Plus, you have to somehow avoid cows; bicycles laden with anything from entire families to hundreds of coconuts to car windshields to giant pots of rice; pedestrians; goats and chickens; trucks; buses; the occasional elephant; motorbikes; and of course dogs, who clearly own the street and will just lie there in the middle of the road, the world whizzing around them in all its fury. DSC01353 Dog-shrine_web

Post #27 – Jerri’s Musings #8 – Walking with the Elephants

Once again our India serendipity brought us up to unimaginable heights. Kerala is a heaven on earth. Why anyone would retire to Florida is beyond me. Come to the Marigold Hotel in Kerala and live like royalty.

DSC01782-BxW_WebI don’t know why I’ve always loved elephants so much. Maybe it’s because they are the largest land mammals, generally docile, somewhat funny looking with their large trunks, and very intelligent. With people, they seem to have created quite a connection – there have been so many stories.

Maybe it’s because my mother had always told me that elephants are good luck, and when someone graduates from school or has a significant birthday, you always give a small elephant statue. I always wanted good luck.

We had an Indian family friend back then, Manjit Singh. I thought he was so exotic, with his turban and distinguished accent. Once, after a trip back to India, he brought my mother a small ivory carving of an elephant. It was beautiful and my mother immediately had it made into a pendant, to wear on a gold necklace. I mentioned at the time that I thought it was ironic that the piece was made from an elephant’s tusk – that perhaps the elephant had to give up its life for this little carving. We argued. After she passed away, I took the necklace and wear it sometimes, trying to focus on her love for the pendant, rather than my guilt for wearing ivory. We had a similar argument over a South African gold Krugerrand. But that’s another story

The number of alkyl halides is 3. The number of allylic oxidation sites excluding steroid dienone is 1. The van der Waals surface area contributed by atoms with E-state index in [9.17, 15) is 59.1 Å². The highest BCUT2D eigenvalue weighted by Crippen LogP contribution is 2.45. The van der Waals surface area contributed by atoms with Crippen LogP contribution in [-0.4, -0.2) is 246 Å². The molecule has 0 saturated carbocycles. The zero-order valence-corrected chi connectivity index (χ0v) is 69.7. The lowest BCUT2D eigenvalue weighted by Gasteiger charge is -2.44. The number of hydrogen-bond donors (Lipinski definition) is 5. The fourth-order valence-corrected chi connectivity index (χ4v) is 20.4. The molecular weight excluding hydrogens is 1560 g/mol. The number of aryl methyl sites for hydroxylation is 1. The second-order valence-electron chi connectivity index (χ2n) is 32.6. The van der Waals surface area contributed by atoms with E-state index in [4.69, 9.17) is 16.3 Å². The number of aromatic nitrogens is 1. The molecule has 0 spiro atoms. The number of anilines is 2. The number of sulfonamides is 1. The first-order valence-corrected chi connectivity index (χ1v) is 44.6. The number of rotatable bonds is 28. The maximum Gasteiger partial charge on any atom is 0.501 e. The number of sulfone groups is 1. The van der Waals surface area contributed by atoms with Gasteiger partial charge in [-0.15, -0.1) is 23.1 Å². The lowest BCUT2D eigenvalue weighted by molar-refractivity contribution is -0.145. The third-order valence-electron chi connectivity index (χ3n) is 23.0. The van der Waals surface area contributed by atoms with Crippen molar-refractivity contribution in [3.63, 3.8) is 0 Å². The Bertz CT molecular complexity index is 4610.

DSC01783-BxW_WebThe Kettu Kazhcha festival in Kerala is an annual event where elephants from various temples are gathered and in the evening, walked from one temple to another, about a three km walk. We happened to be there during this remarkable festival, famous throughout India. Yet another “ZT serendipitous moment.” If everything is “meant to be,” then the Hindu Gods are giving us an extraordinary gift.